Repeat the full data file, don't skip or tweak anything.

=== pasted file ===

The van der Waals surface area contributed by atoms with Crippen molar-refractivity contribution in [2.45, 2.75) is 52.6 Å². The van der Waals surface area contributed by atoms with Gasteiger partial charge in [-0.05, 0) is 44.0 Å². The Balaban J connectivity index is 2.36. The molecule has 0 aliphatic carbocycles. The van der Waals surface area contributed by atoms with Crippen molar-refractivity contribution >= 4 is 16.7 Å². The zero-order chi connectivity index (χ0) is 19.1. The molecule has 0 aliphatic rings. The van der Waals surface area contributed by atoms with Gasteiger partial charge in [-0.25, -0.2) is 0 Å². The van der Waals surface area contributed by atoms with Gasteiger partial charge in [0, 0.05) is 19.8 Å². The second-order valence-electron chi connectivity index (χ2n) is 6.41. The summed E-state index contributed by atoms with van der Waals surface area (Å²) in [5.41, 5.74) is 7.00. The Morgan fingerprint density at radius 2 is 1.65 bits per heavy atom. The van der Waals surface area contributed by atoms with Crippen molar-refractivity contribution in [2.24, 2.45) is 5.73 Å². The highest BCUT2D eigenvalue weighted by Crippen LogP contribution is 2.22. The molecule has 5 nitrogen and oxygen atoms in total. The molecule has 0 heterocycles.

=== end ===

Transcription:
The van der Waals surface area contributed by atoms with Crippen molar-refractivity contribution in [2.45, 2.75) is 52.6 Å². The van der Waals surface area contributed by atoms with Gasteiger partial charge in [-0.05, 0) is 44.0 Å². The Balaban J connectivity index is 2.36. The molecule has 0 aliphatic carbocycles. The van der Waals surface area contributed by atoms with Crippen molar-refractivity contribution >= 4 is 16.7 Å². The zero-order chi connectivity index (χ0) is 19.1. The molecule has 0 aliphatic rings. The van der Waals surface area contributed by atoms with Gasteiger partial charge in [-0.25, -0.2) is 0 Å². The van der Waals surface area contributed by atoms with Gasteiger partial charge in [0, 0.05) is 19.8 Å². The second-order valence-electron chi connectivity index (χ2n) is 6.41. The summed E-state index contributed by atoms with van der Waals surface area (Å²) in [5.41, 5.74) is 7.00. The Morgan fingerprint density at radius 2 is 1.65 bits per heavy atom. The van der Waals surface area contributed by atoms with Crippen molar-refractivity contribution in [2.24, 2.45) is 5.73 Å². The highest BCUT2D eigenvalue weighted by Crippen LogP contribution is 2.22. The molecule has 5 nitrogen and oxygen atoms in total. The molecule has 0 heterocycles.